New IMECE Awards and Recognition Event Honors Engineering Leaders

Nov 26, 2019

by ASME News

ASME President Richard Laudenat (left) presents Past President Reginald Vachon with the Society’s highest award, the ASME Medal, at the ASME Annual Awards Dinner.
This year’s International Mechanical Engineering Congress and Exposition (IMECE) featured an exciting new special event intended to entertain attendees of the conference and celebrated the contributions of some of the engineering profession’s best and brightest.

The 2019 ASME Annual Awards Dinner: Celebrating Engineering Achievement was held Nov. 11 at the Calvin L. Rampton Salt Palace Convention Center in Salt Lake City. The event featured an array of performers who provided entertainment for the dinner’s attendees. Hosted by special guest master of ceremonies Mo Rocca, a correspondent for CBS News and the host of the network’s The Henry Ford’s Innovation Nation, the festivities also included performances by 11-year-old violin prodigy Karolina Protsenko and 2016 “America’s Got Talent” finalist Sal “The Voice” Valentinetti, who performed selections from the Great American Songbook with the No Vacancy Quintet. Diners were given the chance to witness the skills of speed-painting virtuoso Dan Dunn’s PaintJam, whose work was auctioned off at the end of the evening, with proceeds benefiting the ASME Foundation.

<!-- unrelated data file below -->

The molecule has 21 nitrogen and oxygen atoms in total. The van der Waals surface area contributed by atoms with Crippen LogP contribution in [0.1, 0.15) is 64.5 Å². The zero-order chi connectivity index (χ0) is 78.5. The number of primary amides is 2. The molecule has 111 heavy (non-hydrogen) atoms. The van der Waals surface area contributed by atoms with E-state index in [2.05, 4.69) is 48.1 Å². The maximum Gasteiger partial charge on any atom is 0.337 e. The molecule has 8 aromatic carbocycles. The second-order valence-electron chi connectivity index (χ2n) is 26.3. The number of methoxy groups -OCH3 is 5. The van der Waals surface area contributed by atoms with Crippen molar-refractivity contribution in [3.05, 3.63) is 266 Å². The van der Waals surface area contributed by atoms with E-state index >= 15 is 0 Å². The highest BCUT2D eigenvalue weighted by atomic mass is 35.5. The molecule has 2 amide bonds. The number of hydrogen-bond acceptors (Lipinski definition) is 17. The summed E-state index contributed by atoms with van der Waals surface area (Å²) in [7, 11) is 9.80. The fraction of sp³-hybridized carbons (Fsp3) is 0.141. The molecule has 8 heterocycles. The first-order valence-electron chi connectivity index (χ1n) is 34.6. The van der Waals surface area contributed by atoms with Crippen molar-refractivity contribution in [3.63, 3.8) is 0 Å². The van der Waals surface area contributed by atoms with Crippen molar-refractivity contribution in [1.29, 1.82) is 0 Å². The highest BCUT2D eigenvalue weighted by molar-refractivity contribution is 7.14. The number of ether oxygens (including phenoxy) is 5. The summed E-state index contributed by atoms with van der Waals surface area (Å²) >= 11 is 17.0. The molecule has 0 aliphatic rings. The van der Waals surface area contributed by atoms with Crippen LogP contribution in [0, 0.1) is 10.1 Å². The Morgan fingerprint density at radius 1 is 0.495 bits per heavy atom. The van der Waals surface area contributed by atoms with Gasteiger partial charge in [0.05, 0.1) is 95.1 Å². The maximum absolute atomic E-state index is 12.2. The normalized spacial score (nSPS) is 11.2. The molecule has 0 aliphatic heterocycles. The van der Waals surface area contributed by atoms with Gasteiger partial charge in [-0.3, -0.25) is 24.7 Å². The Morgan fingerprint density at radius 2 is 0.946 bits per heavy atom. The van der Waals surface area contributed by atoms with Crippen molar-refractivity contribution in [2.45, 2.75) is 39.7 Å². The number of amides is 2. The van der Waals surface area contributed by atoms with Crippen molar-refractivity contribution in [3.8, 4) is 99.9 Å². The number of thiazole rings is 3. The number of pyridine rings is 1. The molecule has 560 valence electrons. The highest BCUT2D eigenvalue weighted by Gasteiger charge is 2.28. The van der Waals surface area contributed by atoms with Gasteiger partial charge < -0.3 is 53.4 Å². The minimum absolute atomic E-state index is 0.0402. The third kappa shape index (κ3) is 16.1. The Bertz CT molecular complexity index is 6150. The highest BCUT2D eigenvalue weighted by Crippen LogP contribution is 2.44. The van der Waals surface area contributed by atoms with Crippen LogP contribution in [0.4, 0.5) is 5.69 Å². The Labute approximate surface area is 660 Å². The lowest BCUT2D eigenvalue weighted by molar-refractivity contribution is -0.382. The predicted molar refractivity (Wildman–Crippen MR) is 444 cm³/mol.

Mo Rocca, CBS news correspondent and host of The Henry Ford’s Innovation Nation, was the special guest master of ceremonies for the event.